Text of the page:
The investigational antibody lambrolizumab demonstrated significant antitumor activity and good response rates as well as a tolerable toxicity profile in patients with melanoma.
Antoni Ribas, MD, PhD
The investigational antibody lambrolizumab (formerly known as MK-3475) demonstrated significant antitumor activity and good response rates as well as a tolerable toxicity profile in patients with melanoma, according to the results of an ongoing phase IB expansion study presented at the 2013 ASCO Annual Meeting.
The results of the trial were concurrently published in The New England Journal of Medicine.
“We’ve seen clinically meaningful activity in a substantial number of patients,” said Antoni Ribas, MD, PhD, director of the Tumor Immunology Program Area at UCLA’s Jonsson Comprehensive Cancer Center in Los Angeles, California, and lead author of the study. “We can start to get the sense of the response rate and the durability of that response.”
Lambrolizumab is an anti—PD-1 humanized IgG4 antibody. The agent received the FDA’s Breakthrough Therapy Designation for promising new drugs in April.
At last year’s ASCO meeting, initial results that included two patients with melanoma showed antitumor activity. The phase Ib trial presented at this year’s meeting focused on melanoma in 135 patients with advanced and unresectable melanoma, with 48 patients having been previously treated with ipilimumab. Patients received lambrolizumab in either a dosage of 10 mg/kg once every 2 or 3 weeks or 2 mg/kg once every 3 weeks. Treatment was continued until progressive disease or unacceptable toxicity.
The confirmed response rate across all dose cohorts was 38% (95% CI, 25-44), and the highest confirmed response rate was observed in patients receiving 10 mg/kg of lambrolizumab once every 2 weeks, the highest dosing cohort in this study, with a response rate of 52% (95% CI, 38-66). The response rate did not differ significantly based on whether patients had received prior ipilimumab (38%; 95% CI, 23-55) or had not received prior ipilimumab (37%; 95% CI, 26-49).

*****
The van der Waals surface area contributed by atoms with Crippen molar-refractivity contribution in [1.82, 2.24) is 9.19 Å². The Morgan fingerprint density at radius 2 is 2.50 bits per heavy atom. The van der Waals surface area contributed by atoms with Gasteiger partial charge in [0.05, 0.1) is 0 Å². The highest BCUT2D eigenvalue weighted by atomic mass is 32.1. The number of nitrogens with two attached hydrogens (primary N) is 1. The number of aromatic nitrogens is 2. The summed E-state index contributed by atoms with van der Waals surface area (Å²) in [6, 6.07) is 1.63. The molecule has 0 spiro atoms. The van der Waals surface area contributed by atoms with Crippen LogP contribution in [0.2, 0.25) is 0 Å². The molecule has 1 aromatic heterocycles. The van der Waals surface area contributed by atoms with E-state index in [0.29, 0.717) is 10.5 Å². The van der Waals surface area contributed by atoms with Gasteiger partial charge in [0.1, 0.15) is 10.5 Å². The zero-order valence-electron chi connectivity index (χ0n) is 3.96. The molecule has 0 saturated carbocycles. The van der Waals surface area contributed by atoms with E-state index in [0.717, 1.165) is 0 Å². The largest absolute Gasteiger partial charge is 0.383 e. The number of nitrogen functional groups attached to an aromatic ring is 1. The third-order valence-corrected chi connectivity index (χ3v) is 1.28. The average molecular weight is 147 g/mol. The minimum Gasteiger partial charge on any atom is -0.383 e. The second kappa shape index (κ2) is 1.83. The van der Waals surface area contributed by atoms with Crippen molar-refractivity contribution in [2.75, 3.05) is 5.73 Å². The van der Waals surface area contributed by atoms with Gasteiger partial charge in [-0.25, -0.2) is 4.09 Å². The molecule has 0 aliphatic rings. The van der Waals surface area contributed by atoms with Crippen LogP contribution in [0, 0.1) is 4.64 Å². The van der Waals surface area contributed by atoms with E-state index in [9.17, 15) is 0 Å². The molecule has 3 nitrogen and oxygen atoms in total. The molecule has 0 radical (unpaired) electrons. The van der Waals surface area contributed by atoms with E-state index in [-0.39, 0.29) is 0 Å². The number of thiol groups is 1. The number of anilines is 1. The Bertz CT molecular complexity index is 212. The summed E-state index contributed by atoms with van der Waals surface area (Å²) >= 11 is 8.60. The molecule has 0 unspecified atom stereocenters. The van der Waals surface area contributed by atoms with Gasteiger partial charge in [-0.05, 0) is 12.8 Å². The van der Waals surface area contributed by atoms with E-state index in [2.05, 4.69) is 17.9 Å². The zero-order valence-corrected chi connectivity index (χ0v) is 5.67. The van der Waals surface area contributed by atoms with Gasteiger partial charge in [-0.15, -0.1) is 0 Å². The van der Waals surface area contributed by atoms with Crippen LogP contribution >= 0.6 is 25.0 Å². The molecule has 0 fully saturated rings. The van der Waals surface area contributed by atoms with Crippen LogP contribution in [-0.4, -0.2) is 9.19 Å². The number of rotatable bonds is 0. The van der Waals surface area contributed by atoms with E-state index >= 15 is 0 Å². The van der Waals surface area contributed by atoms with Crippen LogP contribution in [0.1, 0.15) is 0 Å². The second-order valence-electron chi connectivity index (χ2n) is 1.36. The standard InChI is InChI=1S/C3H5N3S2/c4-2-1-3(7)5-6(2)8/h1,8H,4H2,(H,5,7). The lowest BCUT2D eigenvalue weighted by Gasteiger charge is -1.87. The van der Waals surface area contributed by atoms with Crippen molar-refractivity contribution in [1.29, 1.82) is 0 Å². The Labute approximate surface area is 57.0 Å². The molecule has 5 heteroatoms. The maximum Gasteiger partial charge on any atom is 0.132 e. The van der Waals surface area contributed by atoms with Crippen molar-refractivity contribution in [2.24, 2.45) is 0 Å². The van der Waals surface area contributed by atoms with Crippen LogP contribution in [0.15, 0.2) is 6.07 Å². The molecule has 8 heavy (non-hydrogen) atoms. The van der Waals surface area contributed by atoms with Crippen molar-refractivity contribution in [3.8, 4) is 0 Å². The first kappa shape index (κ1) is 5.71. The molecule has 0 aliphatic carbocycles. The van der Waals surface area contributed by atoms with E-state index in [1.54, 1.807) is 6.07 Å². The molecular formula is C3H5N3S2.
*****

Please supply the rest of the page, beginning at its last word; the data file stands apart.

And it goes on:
Therapy with lambrolizumab produced durable responses, and as of March 2013, 81% of patients who had a response (42 of 52) were still receiving the drug. The overall median progression-free survival among the patients enrolled in the trial was >7 months.
The researchers found that adverse events (AEs) of grade 3 or 4 occurred in 12.6% of patients in the study (n = 17). The most common AEs observed were fatigue, rash, and an increase in the aspartate aminotransferase enzyme that can indicate an increased risk of liver disease, all of which Ribas said could be managed through dose interruptions or reductions, if necessary.
The highest incidence of grade 3/4 AEs occurred in patients who received 10 mg/kg of lambrolizumab once every 2 weeks, the highest dosing cohort in the study. However, those patients were followed up for the longest period of time at a median of 40.1 weeks and could have resulted in a higher number of reported AEs.
A global phase II study of lambrolizumab is currently open for enrollment. Patients will be randomized to one of two dosing regimens or investigator’s choice of chemotherapy with the ability to cross over. Additionally, a phase III study comparing two different dosing regimens of lambrolizumab with ipilimumab in patients who have not previously received ipilimumab is planned.
Ribas A, Robert C, Daud A, et al. Clinical efficacy and safety of lambrolizumab (MK-3475, anti-PD-1 monoclonal antibody) in patients with advanced melanoma. J Clin Oncol. 2013;31 (suppl; abstr 9009).